Impactionate has a dynamic core team of four. Our collective experiences include, but are not limited to several years of working on ICT initiatives with the Nigerian government, expertise in technological research, and other experiences in various capacities at Fortune 500 companies such as Google, ExxonMobil and ConocoPhillips. This exposure, experiences, and geographical presence in the United Kingdom, the United States, and Nigeria, strategically provides us with the required synergy to leverage resources and bridge the existing gap between the wealth and expertise of professionals in the diaspora and those of Nigerians residing locally.
“The idea of Impactionate was born from a need to simultaneously improve on our strengths, address our weaknesses and maximise available opportunities … By facilitating transparent crowdfunding of projects by passionate Nigerians, we’ll accountably transform hopes and dreams into positively impactful actions.”
VA: What is the process; that is from getting or selecting projects/businesses to crowdfunding, and project implementation?
Amara: Interested applicants submit a project proposal to the Impactionate team, we check to ensure that the projects meet minimum criteria- depending on the industry. If all requirements are met, and the team vetting is successful, a campaign is created on our website. Once this is done, the project host starts engaging the public in raising funds. They will benefit from our community of passionate agents of change from around the world.
Our campaign type is all or nothing. Teams that successfully meet their target funds can proceed with carrying out their project. To ensure that campaign donors keep to their agreements and to mitigate risks, we will be disbursing funds in stages of completion of a project milestone. At each stage, a progress report is sent to the donors so that they can see satisfactorily that they are part of a good cause, doing wonderful things for their country and society as a whole.
VA: How do you select projects to be featured on Impactionate? Are there specific criteria?
Amara: As you can possibly imagine, there’s an incredible amount of projects that need funding. So, there’s a thorough selection process employed in determining projects to be featured on Impactionate. That being said, yes, there are specific criteria, and these vary depending on the project’s industry. The non-negotiable, central criterion though is a sustainable model with easily measurable goals. Projects featured on Impactionate will, in one way or another, address at least one of the 17 sustainable development goals (SDG). Ultimately, projects will have to create something that can be shared with others.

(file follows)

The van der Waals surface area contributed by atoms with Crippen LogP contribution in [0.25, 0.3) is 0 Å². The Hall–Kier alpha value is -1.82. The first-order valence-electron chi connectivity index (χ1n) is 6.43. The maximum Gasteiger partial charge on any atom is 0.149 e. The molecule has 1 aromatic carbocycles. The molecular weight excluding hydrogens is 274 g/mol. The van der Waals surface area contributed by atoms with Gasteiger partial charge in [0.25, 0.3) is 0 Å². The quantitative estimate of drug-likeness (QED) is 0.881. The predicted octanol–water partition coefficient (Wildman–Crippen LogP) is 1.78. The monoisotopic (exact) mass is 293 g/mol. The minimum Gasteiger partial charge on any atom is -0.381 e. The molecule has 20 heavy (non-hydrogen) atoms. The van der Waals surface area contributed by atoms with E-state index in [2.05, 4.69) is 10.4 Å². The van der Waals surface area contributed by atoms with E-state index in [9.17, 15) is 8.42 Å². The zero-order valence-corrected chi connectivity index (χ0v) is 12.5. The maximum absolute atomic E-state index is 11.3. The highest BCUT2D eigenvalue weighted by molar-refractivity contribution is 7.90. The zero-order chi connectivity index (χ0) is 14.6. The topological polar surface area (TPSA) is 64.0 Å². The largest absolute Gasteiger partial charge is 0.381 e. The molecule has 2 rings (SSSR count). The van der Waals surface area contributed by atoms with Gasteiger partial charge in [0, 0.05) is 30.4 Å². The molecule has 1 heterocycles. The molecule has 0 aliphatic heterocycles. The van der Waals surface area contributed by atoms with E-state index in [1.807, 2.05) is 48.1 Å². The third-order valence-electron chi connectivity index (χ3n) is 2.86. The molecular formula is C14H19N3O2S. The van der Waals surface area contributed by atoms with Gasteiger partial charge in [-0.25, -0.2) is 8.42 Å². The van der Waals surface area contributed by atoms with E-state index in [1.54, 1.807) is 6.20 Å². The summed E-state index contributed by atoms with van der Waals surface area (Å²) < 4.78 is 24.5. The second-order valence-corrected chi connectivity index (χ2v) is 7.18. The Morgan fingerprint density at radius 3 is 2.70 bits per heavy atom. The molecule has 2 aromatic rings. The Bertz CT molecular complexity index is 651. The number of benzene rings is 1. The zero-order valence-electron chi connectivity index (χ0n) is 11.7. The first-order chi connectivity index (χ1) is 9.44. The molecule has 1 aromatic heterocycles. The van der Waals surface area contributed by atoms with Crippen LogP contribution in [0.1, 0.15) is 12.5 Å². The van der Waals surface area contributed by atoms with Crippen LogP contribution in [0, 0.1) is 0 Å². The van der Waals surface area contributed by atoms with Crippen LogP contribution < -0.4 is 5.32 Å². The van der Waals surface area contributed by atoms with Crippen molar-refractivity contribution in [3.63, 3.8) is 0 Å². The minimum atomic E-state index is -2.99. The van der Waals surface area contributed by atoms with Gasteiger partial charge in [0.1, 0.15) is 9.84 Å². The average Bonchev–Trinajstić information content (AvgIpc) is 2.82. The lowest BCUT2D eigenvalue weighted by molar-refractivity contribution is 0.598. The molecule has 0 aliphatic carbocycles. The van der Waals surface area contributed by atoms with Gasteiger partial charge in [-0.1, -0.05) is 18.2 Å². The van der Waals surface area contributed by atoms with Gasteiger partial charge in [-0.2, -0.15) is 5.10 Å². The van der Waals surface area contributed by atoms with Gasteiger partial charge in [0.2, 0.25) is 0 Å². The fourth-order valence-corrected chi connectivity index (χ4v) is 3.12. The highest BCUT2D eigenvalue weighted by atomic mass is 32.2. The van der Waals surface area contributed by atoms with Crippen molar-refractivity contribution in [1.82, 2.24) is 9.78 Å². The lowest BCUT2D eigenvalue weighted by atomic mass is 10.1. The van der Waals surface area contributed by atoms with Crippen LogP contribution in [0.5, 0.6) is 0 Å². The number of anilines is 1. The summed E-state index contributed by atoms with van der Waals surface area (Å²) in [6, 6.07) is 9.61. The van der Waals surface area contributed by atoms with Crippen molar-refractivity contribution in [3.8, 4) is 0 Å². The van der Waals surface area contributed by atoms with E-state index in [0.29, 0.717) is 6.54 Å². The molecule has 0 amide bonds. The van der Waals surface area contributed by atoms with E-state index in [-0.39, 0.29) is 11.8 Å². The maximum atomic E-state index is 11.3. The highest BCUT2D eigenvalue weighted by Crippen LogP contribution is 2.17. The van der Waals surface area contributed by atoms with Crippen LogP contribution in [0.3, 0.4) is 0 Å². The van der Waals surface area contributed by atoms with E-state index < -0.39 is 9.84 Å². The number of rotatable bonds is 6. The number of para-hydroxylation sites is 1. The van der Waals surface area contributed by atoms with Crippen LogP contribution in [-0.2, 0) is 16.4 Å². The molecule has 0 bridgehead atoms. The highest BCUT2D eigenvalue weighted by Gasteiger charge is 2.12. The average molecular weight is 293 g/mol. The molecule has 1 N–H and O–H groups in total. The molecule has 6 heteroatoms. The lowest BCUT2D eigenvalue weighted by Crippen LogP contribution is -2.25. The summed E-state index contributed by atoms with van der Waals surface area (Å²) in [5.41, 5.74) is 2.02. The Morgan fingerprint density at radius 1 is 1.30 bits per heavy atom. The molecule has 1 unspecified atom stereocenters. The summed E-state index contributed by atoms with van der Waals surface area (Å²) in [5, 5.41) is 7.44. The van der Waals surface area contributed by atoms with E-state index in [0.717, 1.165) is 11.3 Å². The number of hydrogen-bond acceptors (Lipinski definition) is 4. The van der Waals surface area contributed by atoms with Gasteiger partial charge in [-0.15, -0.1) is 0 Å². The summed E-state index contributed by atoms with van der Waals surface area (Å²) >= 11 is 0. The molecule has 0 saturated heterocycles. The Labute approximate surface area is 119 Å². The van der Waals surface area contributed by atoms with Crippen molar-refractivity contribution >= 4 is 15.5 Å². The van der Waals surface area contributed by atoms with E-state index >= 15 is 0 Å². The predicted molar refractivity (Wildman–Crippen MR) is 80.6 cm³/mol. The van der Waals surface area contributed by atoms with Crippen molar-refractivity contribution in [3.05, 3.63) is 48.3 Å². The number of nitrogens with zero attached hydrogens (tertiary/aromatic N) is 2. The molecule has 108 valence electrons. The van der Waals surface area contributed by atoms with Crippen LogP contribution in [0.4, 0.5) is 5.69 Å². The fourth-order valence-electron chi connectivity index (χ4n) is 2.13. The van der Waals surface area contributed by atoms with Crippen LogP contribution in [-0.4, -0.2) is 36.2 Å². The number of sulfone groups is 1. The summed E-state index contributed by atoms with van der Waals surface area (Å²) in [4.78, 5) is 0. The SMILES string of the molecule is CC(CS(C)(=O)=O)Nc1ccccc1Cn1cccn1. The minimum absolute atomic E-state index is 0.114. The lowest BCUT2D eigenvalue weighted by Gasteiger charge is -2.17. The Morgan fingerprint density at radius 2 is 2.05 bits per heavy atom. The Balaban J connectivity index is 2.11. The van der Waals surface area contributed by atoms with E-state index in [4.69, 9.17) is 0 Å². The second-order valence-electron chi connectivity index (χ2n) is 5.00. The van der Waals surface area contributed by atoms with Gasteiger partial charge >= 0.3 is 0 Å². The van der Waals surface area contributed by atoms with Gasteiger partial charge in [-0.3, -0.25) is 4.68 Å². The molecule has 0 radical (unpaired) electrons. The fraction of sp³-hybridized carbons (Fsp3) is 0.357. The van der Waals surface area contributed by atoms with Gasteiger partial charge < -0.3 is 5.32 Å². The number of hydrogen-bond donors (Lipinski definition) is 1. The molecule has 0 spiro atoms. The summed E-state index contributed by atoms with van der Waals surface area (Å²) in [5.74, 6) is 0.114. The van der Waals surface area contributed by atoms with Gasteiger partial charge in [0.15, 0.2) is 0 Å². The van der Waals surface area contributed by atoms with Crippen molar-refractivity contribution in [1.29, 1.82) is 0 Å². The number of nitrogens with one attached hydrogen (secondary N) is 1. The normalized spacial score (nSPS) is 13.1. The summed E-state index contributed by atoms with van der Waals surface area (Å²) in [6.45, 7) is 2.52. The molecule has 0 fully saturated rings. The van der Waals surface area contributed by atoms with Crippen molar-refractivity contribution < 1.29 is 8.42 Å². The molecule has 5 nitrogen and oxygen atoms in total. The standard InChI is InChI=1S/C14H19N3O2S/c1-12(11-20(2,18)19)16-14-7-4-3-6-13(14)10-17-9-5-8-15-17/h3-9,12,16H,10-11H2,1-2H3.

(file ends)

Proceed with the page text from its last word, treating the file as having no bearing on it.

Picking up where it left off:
VA: Is there a company or model you are emulating?
Amara: Our approach is very similar to Kickstarter as we have adopted some of their strategies such as implementing the all-or-nothing fundraising approach. However, unlike Kickstarter, we are targeting a different market, which is crowdfunding for sustainable development projects largely in developing countries.
VA: How will you ensure transparency and accountability?
Amara: This is the most crucial & challenging aspect of Impactionate. For transparency, a breakdown of the required funds, the sourced funds and the contract signed between the campaign hosts, fundraisers, and supporters will be displayed on the website.
For accountability, Impactionate will employ a project management type approach. Prior to a campaign launch, timelines and deliverables are agreed upon between Impactionate and the project team. Upon successful crowdfunding, funds are disbursed based on proof of completion of agreed deliverables. Furthermore, fundraisers are required to create a report of their project outcomes and milestones; this would be sent to the donors at each stage of the project.
VA: What is the long-term goal of Impactionate?
Amara: Through the successful implementation of crowdfunded projects, Impactionate will earn the trust of the people. We aim to become a hub through which citizens can galvanise and collaborate to bring sustainable developmental projects to reality by means not limited to crowdfunding. We are not “taking” the government’s job away. We are only helping them be more efficient. Ideally, the government wants the development of its people and communities, and Impactionate is here to assist.
Amara and her team already have a few projects lined up to be featured on the platform; projects cutting across the board from agriculture to technological research, and education, projects bound to impact society and regulate positive changes.